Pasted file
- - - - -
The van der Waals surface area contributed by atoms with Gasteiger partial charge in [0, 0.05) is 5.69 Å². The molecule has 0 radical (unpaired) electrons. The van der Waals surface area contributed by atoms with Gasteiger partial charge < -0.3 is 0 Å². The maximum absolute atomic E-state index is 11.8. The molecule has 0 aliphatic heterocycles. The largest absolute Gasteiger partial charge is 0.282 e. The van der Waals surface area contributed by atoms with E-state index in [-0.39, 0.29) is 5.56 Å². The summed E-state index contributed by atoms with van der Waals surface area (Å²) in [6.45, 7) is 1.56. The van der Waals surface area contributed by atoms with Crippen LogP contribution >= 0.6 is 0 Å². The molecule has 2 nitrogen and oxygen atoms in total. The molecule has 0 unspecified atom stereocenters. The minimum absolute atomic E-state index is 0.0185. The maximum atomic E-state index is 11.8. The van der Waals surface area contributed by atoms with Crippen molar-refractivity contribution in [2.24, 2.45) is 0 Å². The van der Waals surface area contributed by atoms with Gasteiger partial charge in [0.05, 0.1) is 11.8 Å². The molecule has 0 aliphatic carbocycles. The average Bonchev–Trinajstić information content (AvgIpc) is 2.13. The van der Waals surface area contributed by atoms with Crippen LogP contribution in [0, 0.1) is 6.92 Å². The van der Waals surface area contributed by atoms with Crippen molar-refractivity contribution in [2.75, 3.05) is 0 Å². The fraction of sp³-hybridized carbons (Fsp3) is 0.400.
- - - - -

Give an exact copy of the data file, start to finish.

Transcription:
The van der Waals surface area contributed by atoms with Gasteiger partial charge in [0, 0.05) is 5.69 Å². The molecule has 0 radical (unpaired) electrons. The van der Waals surface area contributed by atoms with Gasteiger partial charge < -0.3 is 0 Å². The maximum absolute atomic E-state index is 11.8. The molecule has 0 aliphatic heterocycles. The largest absolute Gasteiger partial charge is 0.282 e. The van der Waals surface area contributed by atoms with E-state index in [-0.39, 0.29) is 5.56 Å². The summed E-state index contributed by atoms with van der Waals surface area (Å²) in [6.45, 7) is 1.56. The van der Waals surface area contributed by atoms with Crippen LogP contribution >= 0.6 is 0 Å². The molecule has 2 nitrogen and oxygen atoms in total. The molecule has 0 unspecified atom stereocenters. The minimum absolute atomic E-state index is 0.0185. The maximum atomic E-state index is 11.8. The van der Waals surface area contributed by atoms with Crippen molar-refractivity contribution in [2.24, 2.45) is 0 Å². The van der Waals surface area contributed by atoms with Gasteiger partial charge in [0.05, 0.1) is 11.8 Å². The molecule has 0 aliphatic carbocycles. The average Bonchev–Trinajstić information content (AvgIpc) is 2.13. The van der Waals surface area contributed by atoms with Crippen LogP contribution in [0, 0.1) is 6.92 Å². The van der Waals surface area contributed by atoms with Crippen molar-refractivity contribution in [2.75, 3.05) is 0 Å². The fraction of sp³-hybridized carbons (Fsp3) is 0.400.